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Publication numberUS3496393 A
Publication typeGrant
Publication dateFeb 17, 1970
Filing dateOct 28, 1968
Priority dateOct 28, 1968
Publication numberUS 3496393 A, US 3496393A, US-A-3496393, US3496393 A, US3496393A
InventorsGendelman Lev Simkhovich, Lugovkin Vladimir Timofeevich, Reifman Mark Petrovich
Original AssigneeGendelman Lev Simkhovich, Reifman Mark Petrovich, Lugovkin Vladimir Timofeevich
Export CitationBiBTeX, EndNote, RefMan
External Links: USPTO, USPTO Assignment, Espacenet
Step-by-step electric motor with damper for secondary electric clock
US 3496393 A
Abstract  available in
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Claims  available in
Description  (OCR text may contain errors)

'Feb. 17, 1970 M. P. REIFMAN L 3,

STEP ELECTRIC MOTOR WITH DAMPER FOR;

STEP-BY- SECONDARY ELECTRIC CLOCK Filed Oct. 28. 1968 United States Patent 3,496,393 STEP-BY-STEP ELECTRIC MOTOR WITH DAMPER FOR SECONDARY ELECTRIC CLOCK Mark Petrovich Reifman, prospekt Kosmonavtov l8, korp. 2, kv. 96; Lev Simkhovich Gendelman, Ul. Gertsena 46, kv. 19'; and Vladimir Timofeevich Lugovkin, Ul. Razezzhaya 15, kv. 34, all of Leningrad, U.S.S.R.

Filed Oct. 28, 1968, Ser. No. 771,163

Int. Cl. H02k 37/00 US. Cl. 310-49 2 Claims ABSTRACT OF THE DISCLOSURE An electric rotary stepping motor with toroidal coil and claw tooth stator, and including a permanent magnet rotor having radially stepped trapezoidal pole extension pieces; A combination no-back and damper comprises a disk on the rotor shaft and a cooperating springloaded eccentric segment on the stator.

The present invention relates to step-by-step electric motors forv secondary electric clock designed preferably for transporting means.

Known in the art are step-by-step electric motors for secondary electric clock comprising a ring-shaped stator and a rotor with permanent magnet featuring toothed pole extension pieces.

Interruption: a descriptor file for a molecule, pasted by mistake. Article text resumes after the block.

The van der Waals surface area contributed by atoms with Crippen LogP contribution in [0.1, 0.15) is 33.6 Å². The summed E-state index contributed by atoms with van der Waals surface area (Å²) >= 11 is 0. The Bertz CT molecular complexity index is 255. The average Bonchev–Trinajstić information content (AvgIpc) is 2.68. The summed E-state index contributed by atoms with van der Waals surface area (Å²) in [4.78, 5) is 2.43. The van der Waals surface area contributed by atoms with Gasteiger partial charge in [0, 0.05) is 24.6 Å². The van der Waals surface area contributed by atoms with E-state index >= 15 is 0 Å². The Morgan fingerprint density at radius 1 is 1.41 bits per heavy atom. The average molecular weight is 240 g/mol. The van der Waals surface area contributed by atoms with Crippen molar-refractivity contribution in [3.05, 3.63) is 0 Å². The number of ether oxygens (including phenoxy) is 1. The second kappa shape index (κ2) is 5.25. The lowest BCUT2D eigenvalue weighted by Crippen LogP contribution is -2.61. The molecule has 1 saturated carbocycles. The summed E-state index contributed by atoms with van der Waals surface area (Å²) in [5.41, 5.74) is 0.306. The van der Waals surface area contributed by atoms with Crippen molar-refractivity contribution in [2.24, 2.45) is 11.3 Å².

Step-by-step electric motors mentioned above are not dependable in operation in case of vibrations, are of low etficiency, fail to develop large torques and feature noticeable rattling of hands when moving.

It is atprimary object of the present invention to eliminate the above mentioned disadvantages.

The invention is aimed at the development of an efficient step-by-step electric motor with high clamping ability, small sizes and greater torque.

Said object is accomplished by the fact that in the step-by-step electric motor with a ring-shaped stator and a rotor with a permanent magnet featuring toothed pole extension pieces, according to the invention the teeth of the pole extension pieces of the rotor provided with damping means capable of presetting the run-out of teeth, are so made that the surface of each tooth which faces the stator is of the stepped shape.

The damping means may be essentially a disk fitted on the rotor shaft which interacts with the spring-loaded segment mounted with a possibility to eccentrically turn on the stator which fact provides for run-out of the teeth of the rotor in the direction of rotation thereof and prevents the teeth from moving in the backward direction.

The step-by-step electric motor implemented according to the present invention made it applicable for secondary clock both for minute and second time reading.

The invention will be hereinbelow described by way of exemplary embodiment of a step-by-step electric motor for secondary electric clock with due reference to the accompanying drawings wherein:

FIG. 1 represents a partial cutaway view of a ringshaped stator and a rotor of a step-by-step electric motor, according to the invention;

FIG. 2 represents a sectional view of a step-by-step electric motor of FIG. 1, and

FIG. 3 represents a damping means located on the ringshaped stator on the rear side thereof.

As it is clearly seen from FIGS. 1 and 2, the step-bystep electric motor comprises a ring-shaped stator 1 and a rotor 2.

The stator 1 consists of two annular casings 3 and 4 with square inwardly bent teeth 5 and a ring-shaped winding 6 accommodated within the casings 3 and 4. The

rotor 2 incorporates a permanent magnet 7 whereon toothed pole extension pieces 8 are fixed in position above and underneath. The teeth of the pole extension pieces 8 feature trapezoidal shape and are so made that each surface of the tooth facing the stator 1 features a projection which is essentiallya step 9. Such shape of the teeth provides for increased surface of interaction of the poles of the rotor and stator with resultant increased torque on the shaft 10. Apart from this, the step 9 provides for an increased clamping moment with the winding 6 of the stator 1 de-energized.

The air gap between the poles of the rotor and stator is made possible by the bore, the number of the poles of the rotor and stator being the same. The step-by-step electric motor in contemplation is provided with damping means capable of presetting the run-out of rotorteeth.